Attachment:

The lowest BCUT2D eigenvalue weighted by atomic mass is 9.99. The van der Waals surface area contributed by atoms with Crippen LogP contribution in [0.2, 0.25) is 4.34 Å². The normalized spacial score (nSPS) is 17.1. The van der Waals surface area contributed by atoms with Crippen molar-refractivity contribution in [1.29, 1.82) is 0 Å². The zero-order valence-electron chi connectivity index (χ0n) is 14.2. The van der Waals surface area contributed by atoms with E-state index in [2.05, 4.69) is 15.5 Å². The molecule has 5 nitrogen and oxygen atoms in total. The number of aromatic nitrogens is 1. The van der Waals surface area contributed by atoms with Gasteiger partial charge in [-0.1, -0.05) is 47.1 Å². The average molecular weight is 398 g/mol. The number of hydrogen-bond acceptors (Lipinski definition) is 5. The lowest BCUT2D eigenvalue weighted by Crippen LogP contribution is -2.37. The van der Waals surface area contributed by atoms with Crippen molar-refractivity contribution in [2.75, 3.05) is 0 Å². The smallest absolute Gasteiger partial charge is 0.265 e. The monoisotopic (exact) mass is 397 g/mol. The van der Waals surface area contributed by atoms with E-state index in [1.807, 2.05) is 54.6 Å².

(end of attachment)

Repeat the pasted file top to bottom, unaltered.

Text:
The lowest BCUT2D eigenvalue weighted by atomic mass is 9.99. The van der Waals surface area contributed by atoms with Crippen LogP contribution in [0.2, 0.25) is 4.34 Å². The normalized spacial score (nSPS) is 17.1. The van der Waals surface area contributed by atoms with Crippen molar-refractivity contribution in [1.29, 1.82) is 0 Å². The zero-order valence-electron chi connectivity index (χ0n) is 14.2. The van der Waals surface area contributed by atoms with E-state index in [2.05, 4.69) is 15.5 Å². The molecule has 5 nitrogen and oxygen atoms in total. The number of aromatic nitrogens is 1. The van der Waals surface area contributed by atoms with Gasteiger partial charge in [-0.1, -0.05) is 47.1 Å². The average molecular weight is 398 g/mol. The number of hydrogen-bond acceptors (Lipinski definition) is 5. The lowest BCUT2D eigenvalue weighted by Crippen LogP contribution is -2.37. The van der Waals surface area contributed by atoms with Crippen molar-refractivity contribution in [2.75, 3.05) is 0 Å². The smallest absolute Gasteiger partial charge is 0.265 e. The monoisotopic (exact) mass is 397 g/mol. The van der Waals surface area contributed by atoms with E-state index in [1.807, 2.05) is 54.6 Å².